Jesus has come for the sake of these failures. The Word made Flesh [John 1:14] provides bread not from stones or manna, but by an abundant multiplication of the boy’s gift distributed by the apostles. This foreshadows how He will give His own risen Body through bread.

This all brings together the providence, patience, and grace of God, which comes for the unworthy through means.

Vulnerability and Need:

1. Like the people in the wilderness—both Israel of Old and those people who came out to hear—we often don’t recognize how weak we are, that our every breath comes from God, and that we are easily killed. We wander about without a plan, stumble into spiritually harmful situations, while thinking we have it all under control. We will do well to identify with the Israelites and those crowds in the wilderness. It’s only to our detriment when we think we’re a higher caliber of human being than them.

Our trouble today is that we have an arrogance which calls itself “common sense,” (how pragmatic!) thinking it is actually superior to others. Related to that, we think that most people, unlike ourselves, are stupid. We suffer from incredible biases and pride.

This bias and this pride mislead us and deceive us by false comfort and cause great harm to ourselves and to others.

2. Unbelievers simply call this ignorance, but they find no serious fault in it. Not so with us Christians. We should know the Creator and His mercy. Therefore, our guilt is greater. Our vanity comes from a hardness of heart against God’s revealed will which we know.

What this looks like is when ee ignore or hush His Word and then assume it will always be there when we want it. “Of course,” we say, “God will always rescue us!” When we take God’s providence and patience for granted, we commit blasphemy and idolatry.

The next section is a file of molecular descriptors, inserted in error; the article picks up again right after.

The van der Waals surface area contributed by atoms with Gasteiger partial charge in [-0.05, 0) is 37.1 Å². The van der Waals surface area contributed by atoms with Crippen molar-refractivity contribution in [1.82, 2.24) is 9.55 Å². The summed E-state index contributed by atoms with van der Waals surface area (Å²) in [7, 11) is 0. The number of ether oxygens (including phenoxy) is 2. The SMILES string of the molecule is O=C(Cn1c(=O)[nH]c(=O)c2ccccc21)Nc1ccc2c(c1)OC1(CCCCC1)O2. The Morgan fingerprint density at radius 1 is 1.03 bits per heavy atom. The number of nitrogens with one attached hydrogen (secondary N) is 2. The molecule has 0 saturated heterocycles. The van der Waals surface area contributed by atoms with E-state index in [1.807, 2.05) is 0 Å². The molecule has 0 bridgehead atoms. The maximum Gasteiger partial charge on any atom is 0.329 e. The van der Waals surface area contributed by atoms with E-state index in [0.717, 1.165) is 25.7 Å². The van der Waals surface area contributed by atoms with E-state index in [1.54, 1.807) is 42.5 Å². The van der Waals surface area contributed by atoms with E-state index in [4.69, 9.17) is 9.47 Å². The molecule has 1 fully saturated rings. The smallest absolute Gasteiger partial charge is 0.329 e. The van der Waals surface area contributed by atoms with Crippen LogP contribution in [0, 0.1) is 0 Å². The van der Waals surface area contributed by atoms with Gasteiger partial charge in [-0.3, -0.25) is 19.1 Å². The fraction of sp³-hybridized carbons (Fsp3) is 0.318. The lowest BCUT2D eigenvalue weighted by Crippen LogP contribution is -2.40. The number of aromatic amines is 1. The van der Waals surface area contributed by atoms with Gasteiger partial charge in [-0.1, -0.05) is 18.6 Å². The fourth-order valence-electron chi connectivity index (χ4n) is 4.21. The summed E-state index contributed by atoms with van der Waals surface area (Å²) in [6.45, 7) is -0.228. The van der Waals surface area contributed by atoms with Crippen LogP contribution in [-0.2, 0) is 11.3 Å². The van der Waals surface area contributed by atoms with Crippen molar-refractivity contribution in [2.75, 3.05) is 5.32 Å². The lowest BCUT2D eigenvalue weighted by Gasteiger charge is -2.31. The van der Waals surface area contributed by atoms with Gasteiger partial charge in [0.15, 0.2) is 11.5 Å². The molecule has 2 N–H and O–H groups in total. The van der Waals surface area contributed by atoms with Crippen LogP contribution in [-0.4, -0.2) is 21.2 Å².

3. Worst of all is our abuse of grace. When we behave as though God’s mercy and grace is deserved, that He will forgive us no matter what. That is, when we commit premeditated sin willfully, repeatedly, without true remorse or any effort to amend our ways, we mock God and the gifts that He gives. This is highest blasphemy. It is anything but “walk[ing] in a manner worthy of the calling to which you have been called, with all humility and gentleness” (Ephesians 4:1-2) Such abuse is poisonous, and I warn you, if left untreated it will destroy faith.

4. Therefore, we rightly learn to see ourselves in the wilderness in our present day, on the cusp of destruction. We have foolishly paid no attention to spiritual matters. We have been misled by our pride and wicked men. We are starving for what God gives, in desperate need of His grace. There is nowhere else to turn. Without you, we perish, Lord. Save us. As we prayed last week in the hymn, “Naked, come to Thee for dress; Helpless, look to Thee for grace; Foul, I to the fountain fly; Wash me, Savior, or I die.” (LSB 761:3)

God’s providence, patience, and mercy revealed is in the miracle of feeding the five thousand.

1. What do we do with the historical events that happened there for these 5,000+ people in the wilderness? So far removed from these eyewitnesses, and with “common sense” as their guide, liberal scholars teach people to view this miracle as an inspiration to share with the needy.

2. This is not completely wrong. Jesus did use the means of the boy’s bread for the miracle. The boy’s generosity was inspired by the teaching and love of Jesus. We ought to be careful not to despise the smallness of any gift. This boy gave to the need that was presented to him. That is, he gave it to the Church, in love and what he gave away is no longer his. That is okay because he gave it in love.

3. But the idea that Jesus is simply teaching us how to share is blasphemy, because it treats Jesus as simply a moral teacher, not true God. Yes, He is an example worth emulating. Yet, if that’s all we take way, how sad our state! What’s more, He is the Giver not the sharer. He is the Almighty and His miracles are real. He works through means, but it is He alone who multiplies loaves and fish.